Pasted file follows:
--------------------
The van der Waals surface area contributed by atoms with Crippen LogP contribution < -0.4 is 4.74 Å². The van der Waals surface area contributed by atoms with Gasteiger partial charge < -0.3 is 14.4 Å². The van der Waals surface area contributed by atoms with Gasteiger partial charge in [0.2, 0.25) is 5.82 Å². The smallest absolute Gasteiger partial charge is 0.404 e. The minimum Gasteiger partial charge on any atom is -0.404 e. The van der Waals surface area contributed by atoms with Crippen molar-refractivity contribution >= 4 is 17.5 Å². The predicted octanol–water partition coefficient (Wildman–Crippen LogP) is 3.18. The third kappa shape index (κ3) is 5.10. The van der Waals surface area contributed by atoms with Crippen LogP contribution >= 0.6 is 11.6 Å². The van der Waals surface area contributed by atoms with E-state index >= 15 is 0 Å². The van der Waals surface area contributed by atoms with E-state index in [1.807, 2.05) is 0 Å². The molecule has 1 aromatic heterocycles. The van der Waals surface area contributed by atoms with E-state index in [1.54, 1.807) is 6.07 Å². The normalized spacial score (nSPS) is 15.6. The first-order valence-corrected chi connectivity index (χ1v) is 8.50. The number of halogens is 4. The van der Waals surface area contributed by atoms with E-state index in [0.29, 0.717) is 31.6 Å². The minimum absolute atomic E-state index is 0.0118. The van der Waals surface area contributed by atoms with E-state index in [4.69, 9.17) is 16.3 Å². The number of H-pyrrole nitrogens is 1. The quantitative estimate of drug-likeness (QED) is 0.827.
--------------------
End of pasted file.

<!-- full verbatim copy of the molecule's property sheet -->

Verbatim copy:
The van der Waals surface area contributed by atoms with Crippen LogP contribution < -0.4 is 4.74 Å². The van der Waals surface area contributed by atoms with Gasteiger partial charge < -0.3 is 14.4 Å². The van der Waals surface area contributed by atoms with Gasteiger partial charge in [0.2, 0.25) is 5.82 Å². The smallest absolute Gasteiger partial charge is 0.404 e. The minimum Gasteiger partial charge on any atom is -0.404 e. The van der Waals surface area contributed by atoms with Crippen molar-refractivity contribution >= 4 is 17.5 Å². The predicted octanol–water partition coefficient (Wildman–Crippen LogP) is 3.18. The third kappa shape index (κ3) is 5.10. The van der Waals surface area contributed by atoms with Crippen LogP contribution >= 0.6 is 11.6 Å². The van der Waals surface area contributed by atoms with E-state index >= 15 is 0 Å². The van der Waals surface area contributed by atoms with E-state index in [1.807, 2.05) is 0 Å². The molecule has 1 aromatic heterocycles. The van der Waals surface area contributed by atoms with E-state index in [1.54, 1.807) is 6.07 Å². The normalized spacial score (nSPS) is 15.6. The first-order valence-corrected chi connectivity index (χ1v) is 8.50. The number of halogens is 4. The van der Waals surface area contributed by atoms with E-state index in [0.29, 0.717) is 31.6 Å². The minimum absolute atomic E-state index is 0.0118. The van der Waals surface area contributed by atoms with E-state index in [4.69, 9.17) is 16.3 Å². The number of H-pyrrole nitrogens is 1. The quantitative estimate of drug-likeness (QED) is 0.827.